The Catawba-Wateree Drought Management Advisory Group (CW-DMAG) announced yesterday, Nov. 1, 2023, that warm and dry weather conditions have placed the Catawba-Wateree River Basin in Stage 1 of the group’s Low Inflow Protocol (LIP).
Update Monday, Nov. 6, 2023: The City of Lenoir is a member of the CW-DMAG and follows the drought protocols issued by the group. Currently, we are asking residents and businesses to voluntarily reduce water use by 5%.
Stage 1 is a drought stage that requires the first phase of operational adjustments at Duke Energy’s hydroelectric facilities. Voluntary water conservation by all water users is strongly encouraged.
“While some areas of the basin have received scattered rainfall, the lack of widespread and consistent precipitation along with warm temperatures have resulted in increased drought conditions,” said Ed Bruce, P.E., Duke Energy, CW-DMAG coordinator. “We will continue to monitor conditions and provide updates as needed to best protect the shared water supply available to our communities.”
CW-DMAG was established in 2006 to monitor drought status and to recommend coordinated actions for CW-DMAG members. CW-DMAG members include the area’s public water suppliers and several large industrial users withdrawing water from the river and lake system, North Carolina and South Carolina resource agencies, other federal agencies and Duke Energy.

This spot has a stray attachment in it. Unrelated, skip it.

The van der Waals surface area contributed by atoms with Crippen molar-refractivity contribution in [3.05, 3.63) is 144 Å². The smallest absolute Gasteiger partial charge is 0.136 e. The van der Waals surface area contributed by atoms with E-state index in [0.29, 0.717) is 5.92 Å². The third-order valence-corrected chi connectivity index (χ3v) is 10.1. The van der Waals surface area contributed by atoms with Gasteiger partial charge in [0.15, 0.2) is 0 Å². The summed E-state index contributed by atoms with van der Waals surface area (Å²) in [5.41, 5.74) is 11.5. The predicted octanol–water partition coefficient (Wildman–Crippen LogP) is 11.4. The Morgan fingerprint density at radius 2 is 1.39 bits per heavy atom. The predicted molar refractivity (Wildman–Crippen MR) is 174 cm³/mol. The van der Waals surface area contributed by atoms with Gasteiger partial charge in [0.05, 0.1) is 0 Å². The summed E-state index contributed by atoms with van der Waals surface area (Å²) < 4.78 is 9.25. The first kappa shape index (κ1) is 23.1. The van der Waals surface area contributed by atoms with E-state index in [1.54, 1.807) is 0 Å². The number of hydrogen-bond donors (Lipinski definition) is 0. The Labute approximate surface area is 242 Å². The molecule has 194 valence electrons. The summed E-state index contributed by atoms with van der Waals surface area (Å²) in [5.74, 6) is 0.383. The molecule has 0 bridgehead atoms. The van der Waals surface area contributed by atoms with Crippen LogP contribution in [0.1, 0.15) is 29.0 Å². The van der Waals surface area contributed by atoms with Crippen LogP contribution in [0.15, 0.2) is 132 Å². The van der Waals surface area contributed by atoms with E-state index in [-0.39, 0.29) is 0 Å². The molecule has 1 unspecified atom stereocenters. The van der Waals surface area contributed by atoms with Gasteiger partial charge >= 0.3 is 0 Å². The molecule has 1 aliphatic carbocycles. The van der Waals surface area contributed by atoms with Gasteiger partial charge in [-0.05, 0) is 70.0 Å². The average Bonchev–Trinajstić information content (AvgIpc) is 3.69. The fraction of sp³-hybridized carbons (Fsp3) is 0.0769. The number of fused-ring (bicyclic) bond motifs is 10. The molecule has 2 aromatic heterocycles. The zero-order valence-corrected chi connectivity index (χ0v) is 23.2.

The LIP was developed during Duke Energy’s relicensing process for the Catawba- Wateree Hydroelectric Project. The goal is to help major users share responsibility and set priorities to conserve the limited water supply during drought conditions.
Due to warm temperatures and below average rainfall since earlier this year, water storage in the 11 reservoirs in the Catawba-Wateree River Basin has decreased and stream flows that feed the reservoirs are well below normal.
The Catawba River Basin is shown above in green running from Avery County in the north to Union County in the south. Counties included in the Catawba River Basin are Avery, McDowell, Burke, Caldwell, Alexander, Catawba, Iredell, Lincoln, Gaston, Mecklenburg, Union, and several counties in South Carolina.
“We wanted to be proactive in making the community aware of increased drought conditions and ask customers to be mindful of water use,” explained Jimmy Bagley, City of Rock Hill's Deputy City Manager and Chair of the Catawba-Wateree Water Management Group. “The sooner we start conserving, the better for our region as we work together to preserve our shared water resources.”
During drought conditions, Duke Energy’s hydroelectric plants continue to operate but at reduced levels to progressively decrease downstream flows and preserve water storage in the lakes. At Stage 1, hydroelectric operational adjustments include:
- A reduction in downstream minimum flow releases.
- Reduced recreational flow hours.
- Adjustments to the allowed minimum lake water levels.
At Stage 1, Duke Energy will increase surveillance of its public boating access areas along the lakes. To ensure the safety of boaters and protect property, some boat ramps will close temporarily due to declining lake levels. Any closures will be listed on the Duke Energy Lakeview app and Duke-Energy.com/Lakes.
The City of Lenoir's Water Shortage Response plan is on the City website at www.cityoflenoir.com/633/Water-Shortage-Response-Plan.
For questions about voluntary water use restrictions, call Joshua Harris at 828-757-2177.